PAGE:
Imagine, for a moment, that you and your same-sex partner have been together for several years. You now want to live together for the long-term. What legal options are open to you in France and England? This article will explore some of the issues concerning the rights of same-sex couples under French and English law, and try to answer the question: which country offers them a better deal?
The starting-point in any comparison of French and English law is the fact that neither country allows ‘gay marriage’. The name and the institution of marriage are not available to same-sex couples, in contrast to several other jurisdictions such as Spain, Belgium, some North American states and even South Africa. Nevertheless, both of our countries provide an alternative to marriage. England has had civil partnerships since 2004, while France introduced the Pacte Civile de Solidarité (PACS) in 1999.
What are the key features of these concepts? Civil partnership confers legal rights and duties that are almost identical to those of marriage in England. It is marriage in all but name. In fact, the Civil Partnership Act 2004 went further and gave same-sex co-habitants the same rights as their opposite-sex counterparts. Compare this to the PACS, which was conceived as a very different type of legal institution. More of a special contract than a family union, it provides some of the benefits of French marriage (mostly in the areas of property and tax), but lacks many others, especially relating to children.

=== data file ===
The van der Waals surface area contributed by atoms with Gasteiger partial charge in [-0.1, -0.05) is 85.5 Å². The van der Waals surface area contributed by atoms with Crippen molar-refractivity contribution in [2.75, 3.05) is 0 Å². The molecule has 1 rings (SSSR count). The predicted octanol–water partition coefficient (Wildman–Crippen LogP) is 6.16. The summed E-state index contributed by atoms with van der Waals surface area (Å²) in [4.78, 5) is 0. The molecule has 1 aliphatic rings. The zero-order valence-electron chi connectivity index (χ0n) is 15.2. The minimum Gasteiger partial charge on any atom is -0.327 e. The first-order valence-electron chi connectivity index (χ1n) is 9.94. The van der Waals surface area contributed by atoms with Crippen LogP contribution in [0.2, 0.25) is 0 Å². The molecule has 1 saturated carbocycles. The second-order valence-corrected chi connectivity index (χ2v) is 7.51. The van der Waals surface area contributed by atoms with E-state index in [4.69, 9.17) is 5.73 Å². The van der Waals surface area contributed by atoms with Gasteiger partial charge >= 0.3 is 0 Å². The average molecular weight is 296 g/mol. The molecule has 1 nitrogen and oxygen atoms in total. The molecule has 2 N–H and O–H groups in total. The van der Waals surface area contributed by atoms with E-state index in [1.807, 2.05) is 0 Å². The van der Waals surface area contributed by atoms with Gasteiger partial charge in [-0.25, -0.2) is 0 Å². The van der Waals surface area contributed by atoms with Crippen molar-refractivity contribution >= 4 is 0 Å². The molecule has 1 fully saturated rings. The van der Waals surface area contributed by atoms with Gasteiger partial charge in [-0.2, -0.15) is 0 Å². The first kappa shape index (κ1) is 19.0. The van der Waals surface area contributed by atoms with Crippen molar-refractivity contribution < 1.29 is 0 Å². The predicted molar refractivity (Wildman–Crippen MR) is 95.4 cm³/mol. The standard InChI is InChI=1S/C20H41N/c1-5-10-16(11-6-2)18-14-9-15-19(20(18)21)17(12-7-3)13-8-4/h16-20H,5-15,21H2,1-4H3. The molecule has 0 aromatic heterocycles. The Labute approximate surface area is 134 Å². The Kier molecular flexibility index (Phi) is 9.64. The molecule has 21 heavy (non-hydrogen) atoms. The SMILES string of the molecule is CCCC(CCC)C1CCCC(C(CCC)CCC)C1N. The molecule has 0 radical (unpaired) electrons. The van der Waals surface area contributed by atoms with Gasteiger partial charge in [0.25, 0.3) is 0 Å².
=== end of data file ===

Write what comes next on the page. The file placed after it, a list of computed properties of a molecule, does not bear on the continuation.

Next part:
The practical consequences for same-sex couples in each country are stark. Civil partners and spouses in England now have the same rights over each other’s property on death or divorce. Indeed, England saw its first celebrity ‘gay divorce’ last year, when comedian Matt Lucas separated from his partner. On the other hand, PACS couples cannot choose from the same régimes des biens that are available to French married couples. Since January 2007, they have had the choice of séparation des biens or régime de l’indivision, but this is still inferior to marriage.